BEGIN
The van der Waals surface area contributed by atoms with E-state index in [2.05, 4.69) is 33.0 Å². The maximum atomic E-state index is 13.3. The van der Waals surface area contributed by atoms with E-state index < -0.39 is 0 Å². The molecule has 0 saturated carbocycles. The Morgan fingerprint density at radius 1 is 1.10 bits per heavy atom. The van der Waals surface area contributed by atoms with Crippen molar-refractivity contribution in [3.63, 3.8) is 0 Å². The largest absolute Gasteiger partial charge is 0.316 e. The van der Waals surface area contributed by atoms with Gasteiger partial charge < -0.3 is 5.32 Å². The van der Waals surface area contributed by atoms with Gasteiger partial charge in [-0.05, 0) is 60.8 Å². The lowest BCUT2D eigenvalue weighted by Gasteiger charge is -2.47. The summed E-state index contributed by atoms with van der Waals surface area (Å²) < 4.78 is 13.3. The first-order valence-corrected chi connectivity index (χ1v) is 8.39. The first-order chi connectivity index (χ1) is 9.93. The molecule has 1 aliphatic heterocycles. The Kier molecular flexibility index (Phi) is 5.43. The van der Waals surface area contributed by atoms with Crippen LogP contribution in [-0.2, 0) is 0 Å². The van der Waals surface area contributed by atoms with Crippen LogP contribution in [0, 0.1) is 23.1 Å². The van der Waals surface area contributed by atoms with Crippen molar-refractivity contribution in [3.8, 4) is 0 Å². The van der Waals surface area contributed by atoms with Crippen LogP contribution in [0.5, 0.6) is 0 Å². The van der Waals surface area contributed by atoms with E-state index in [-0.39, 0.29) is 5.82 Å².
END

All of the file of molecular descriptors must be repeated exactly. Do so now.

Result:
The van der Waals surface area contributed by atoms with E-state index in [2.05, 4.69) is 33.0 Å². The maximum atomic E-state index is 13.3. The van der Waals surface area contributed by atoms with E-state index < -0.39 is 0 Å². The molecule has 0 saturated carbocycles. The Morgan fingerprint density at radius 1 is 1.10 bits per heavy atom. The van der Waals surface area contributed by atoms with Crippen molar-refractivity contribution in [3.63, 3.8) is 0 Å². The largest absolute Gasteiger partial charge is 0.316 e. The van der Waals surface area contributed by atoms with Gasteiger partial charge < -0.3 is 5.32 Å². The van der Waals surface area contributed by atoms with Gasteiger partial charge in [-0.05, 0) is 60.8 Å². The lowest BCUT2D eigenvalue weighted by Gasteiger charge is -2.47. The summed E-state index contributed by atoms with van der Waals surface area (Å²) < 4.78 is 13.3. The first-order valence-corrected chi connectivity index (χ1v) is 8.39. The first-order chi connectivity index (χ1) is 9.93. The molecule has 1 aliphatic heterocycles. The Kier molecular flexibility index (Phi) is 5.43. The van der Waals surface area contributed by atoms with Crippen LogP contribution in [-0.2, 0) is 0 Å². The van der Waals surface area contributed by atoms with Crippen LogP contribution in [0, 0.1) is 23.1 Å². The van der Waals surface area contributed by atoms with Crippen molar-refractivity contribution in [3.8, 4) is 0 Å². The van der Waals surface area contributed by atoms with Crippen LogP contribution in [0.5, 0.6) is 0 Å². The van der Waals surface area contributed by atoms with E-state index in [-0.39, 0.29) is 5.82 Å².